February: YA/Children's: Wundersmith by Jessica Townsend
March: Series by a favorite author
April: Series You've Been Meaning to Get Back To
May: Newest book in a favorite series
June: Series that are definitely complete
July: Genre: fantasy
August: Series set in a country/region where you do not live
September: Genre: Mystery
October: Historical Series
November: Series with a female protagonist
December: Series that's new to you
TBR CAT: https://www.librarything.com/topic/298605
January: First in, last out - read one of the oldest members of your tbr: Robots and Empire by Isaac Asimov Done
February: A book you borrowed to read and still haven't got to
March: Book acquired on/for trips or for a special occasion
April: Book originally acquired for an LT group read or challenge: These Truths by Jill Lapore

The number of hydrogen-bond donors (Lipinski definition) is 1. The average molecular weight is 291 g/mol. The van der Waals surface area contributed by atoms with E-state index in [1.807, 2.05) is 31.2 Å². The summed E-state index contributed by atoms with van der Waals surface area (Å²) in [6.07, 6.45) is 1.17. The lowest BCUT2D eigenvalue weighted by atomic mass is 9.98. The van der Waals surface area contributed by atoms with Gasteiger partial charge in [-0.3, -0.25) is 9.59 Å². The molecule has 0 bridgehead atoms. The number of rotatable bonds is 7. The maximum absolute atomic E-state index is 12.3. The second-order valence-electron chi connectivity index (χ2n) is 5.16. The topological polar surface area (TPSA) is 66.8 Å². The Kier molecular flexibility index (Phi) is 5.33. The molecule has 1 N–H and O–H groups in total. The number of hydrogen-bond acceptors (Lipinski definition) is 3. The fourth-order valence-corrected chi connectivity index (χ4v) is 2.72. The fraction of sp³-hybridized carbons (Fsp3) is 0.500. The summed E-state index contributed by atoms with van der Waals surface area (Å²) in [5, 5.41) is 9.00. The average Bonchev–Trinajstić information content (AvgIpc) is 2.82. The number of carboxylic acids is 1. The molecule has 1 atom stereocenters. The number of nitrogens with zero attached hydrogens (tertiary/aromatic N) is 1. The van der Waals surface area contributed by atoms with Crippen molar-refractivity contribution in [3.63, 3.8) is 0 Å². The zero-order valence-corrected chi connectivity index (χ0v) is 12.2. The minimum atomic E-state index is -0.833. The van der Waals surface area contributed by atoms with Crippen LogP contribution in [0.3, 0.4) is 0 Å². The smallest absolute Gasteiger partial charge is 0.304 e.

May: Book that I keep looking at, but never manage to open
June: Book bullet (i.e. book suggested by someone else, not necessarily on LT)
July: Book by an author with more than one book on your TBR shelf
August: Book purchased with great excitement and with plans to read right away that is somehow still on my tbr a year later
September: Classics I feel I should read
October: Book purchased because of its visual appeal (striking cover or colors, beautiful edition, etc.)
November: Book given to me as a gift
December: A book I bought because it was so cheap (library sale, remainder table, etc)
Books Read in 2019
1. Kill the Queen by Jennifer Estep
2. The Mortal Word by Genevieve Cogman
3. Clockwork Boys by T. Kingfisher
4. The Wonder Engine by T. Kingfisher
5. Swordheart by T. Kingfisher
6. Doorways in the Sand by Roger Zelazny
7. Robots and Empire by Isaac Asimov
8. The Griffin's Feather by Cornelia Funke
9. Knife Children by Lois McMaster Bujold
10. Cast in Oblivion by Michelle Sagara
11. Lies Sleeping by Ben Aaronovitch
12. The Fated Sky by Mary Robinette Kowal
13. Darkness on his Bones by Barbara Hambly
14. Stars Uncharted by S. K. Dunstall
15. Wundersmith by Jessica Townsend
16. Beyond the Empire by K. B. Wagers
17. Last Friends by Jane Gardam
18. Witches Incorporated
19. In the Vanishers’ Palace
20. The Goblin Emperor
21. The Reluctant Widow
22. Bryony and Roses
23. These Old Shades
24. That Ain’t Witchcraft